A Morning in the Field: Baseline Documentation in the Winter Months

January 13, 2010. It was a cold and early start. I was working on a relatively small project, just over 50 acres. I estimated it would take me 2-3 hours to complete.

8:00 am: Arrived, 3°, numbing cold. Glad I was well dressed. Minimized exposed skin with fleece neck warmer. Forgot my lunch. Packed an apple, almonds and tea. Decided not to wear snowshoes, boots only. Packed hand warmers for the first time. Hopefully they work. Left them out in the warm car air for 5 minutes.

8:10 am: Documented first corner. Hands very cold. Very, very cold. This must be where the expression biting cold comes from because that is just how it feels, BITING. Hand warmers are not working.

8:20 am: Documented second corner. Moving and warmed up. Hand warmers are actually working and are WONDERFUL!! It is the only thing keeping my fingers from frostbite. I must remove my hands from the warmth of my mittens to write notes for the report. While they are only exposed for a couple of minutes at a time they are numb and have lost some dexterity by the time I put them back into the warmth of my mittens. I must write quickly.

8:30 am: 3° outside still, but warm on the inside. Hot breath rises from within the fleece to warm my nose. Condensation is forming around my eyelashes.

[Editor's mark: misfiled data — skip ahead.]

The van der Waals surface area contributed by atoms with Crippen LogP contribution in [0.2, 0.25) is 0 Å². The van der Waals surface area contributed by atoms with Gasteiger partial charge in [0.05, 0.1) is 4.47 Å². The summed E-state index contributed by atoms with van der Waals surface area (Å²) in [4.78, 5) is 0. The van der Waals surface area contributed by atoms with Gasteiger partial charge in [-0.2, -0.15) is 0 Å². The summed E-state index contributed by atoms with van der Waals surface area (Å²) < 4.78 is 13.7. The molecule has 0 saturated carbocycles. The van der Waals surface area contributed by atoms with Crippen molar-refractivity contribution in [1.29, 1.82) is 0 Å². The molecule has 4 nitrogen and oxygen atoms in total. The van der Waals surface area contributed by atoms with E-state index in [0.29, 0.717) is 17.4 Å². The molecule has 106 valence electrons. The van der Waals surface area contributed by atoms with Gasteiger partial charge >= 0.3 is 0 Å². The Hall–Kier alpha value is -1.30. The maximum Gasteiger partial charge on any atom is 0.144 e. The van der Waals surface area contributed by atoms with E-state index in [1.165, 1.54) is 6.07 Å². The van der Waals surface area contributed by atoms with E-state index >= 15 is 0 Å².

9:00 am: Many critter trails within the woods. White tail, fox, turkey, skis, snowshoes. Clearly loved and used by a number of creatures. Numbing cold 3° in the forest, still.

10:30 am: Finally ascending a little, warming up even more. Probably reached 5° by now. Hands toasty in mittens with hand warmers. I love hand warmers. My fleece neck warmer is rigid from frozen breath. My eyelashes are heavy and coated in frozen steam, my hat, has grown thin strands of ice.

11:30 am: Field work complete, 8°. Entered the warmth of a home with a roaring woodstove. I spoke with the landowner. She sweetly offered tea. Warm by the fire! Thought about staying but I would have had to take off layers if I wanted to be warm later. No time. I am off to monitor Protected Properties. At least I get to use skis. That will really warm me up.

Submitted by Amber Boland, UVLT’s Conservation Mapping and Field Specialist